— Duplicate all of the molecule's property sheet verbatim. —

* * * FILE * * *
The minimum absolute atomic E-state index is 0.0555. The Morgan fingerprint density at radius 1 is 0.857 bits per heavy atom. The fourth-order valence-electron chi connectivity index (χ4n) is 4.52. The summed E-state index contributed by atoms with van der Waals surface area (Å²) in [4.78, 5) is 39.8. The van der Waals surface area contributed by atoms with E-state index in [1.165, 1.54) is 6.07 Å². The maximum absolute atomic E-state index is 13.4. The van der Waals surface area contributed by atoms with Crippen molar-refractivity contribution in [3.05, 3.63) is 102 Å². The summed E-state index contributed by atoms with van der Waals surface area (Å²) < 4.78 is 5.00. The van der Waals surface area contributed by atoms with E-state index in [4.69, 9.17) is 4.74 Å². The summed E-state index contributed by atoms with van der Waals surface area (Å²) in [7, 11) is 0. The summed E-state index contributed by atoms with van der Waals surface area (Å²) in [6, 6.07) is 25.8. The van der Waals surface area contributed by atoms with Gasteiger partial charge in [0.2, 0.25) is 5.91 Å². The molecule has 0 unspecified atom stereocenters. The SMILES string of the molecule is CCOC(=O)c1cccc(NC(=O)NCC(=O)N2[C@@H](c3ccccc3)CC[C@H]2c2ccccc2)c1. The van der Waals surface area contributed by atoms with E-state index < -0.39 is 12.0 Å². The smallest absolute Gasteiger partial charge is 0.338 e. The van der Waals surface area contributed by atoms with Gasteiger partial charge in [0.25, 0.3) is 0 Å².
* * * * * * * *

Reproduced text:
The minimum absolute atomic E-state index is 0.0555. The Morgan fingerprint density at radius 1 is 0.857 bits per heavy atom. The fourth-order valence-electron chi connectivity index (χ4n) is 4.52. The summed E-state index contributed by atoms with van der Waals surface area (Å²) in [4.78, 5) is 39.8. The van der Waals surface area contributed by atoms with E-state index in [1.165, 1.54) is 6.07 Å². The maximum absolute atomic E-state index is 13.4. The van der Waals surface area contributed by atoms with Crippen molar-refractivity contribution in [3.05, 3.63) is 102 Å². The summed E-state index contributed by atoms with van der Waals surface area (Å²) < 4.78 is 5.00. The van der Waals surface area contributed by atoms with E-state index in [4.69, 9.17) is 4.74 Å². The summed E-state index contributed by atoms with van der Waals surface area (Å²) in [7, 11) is 0. The summed E-state index contributed by atoms with van der Waals surface area (Å²) in [6, 6.07) is 25.8. The van der Waals surface area contributed by atoms with Gasteiger partial charge in [0.2, 0.25) is 5.91 Å². The molecule has 0 unspecified atom stereocenters. The SMILES string of the molecule is CCOC(=O)c1cccc(NC(=O)NCC(=O)N2[C@@H](c3ccccc3)CC[C@H]2c2ccccc2)c1. The van der Waals surface area contributed by atoms with E-state index < -0.39 is 12.0 Å². The smallest absolute Gasteiger partial charge is 0.338 e. The van der Waals surface area contributed by atoms with Gasteiger partial charge in [0.25, 0.3) is 0 Å².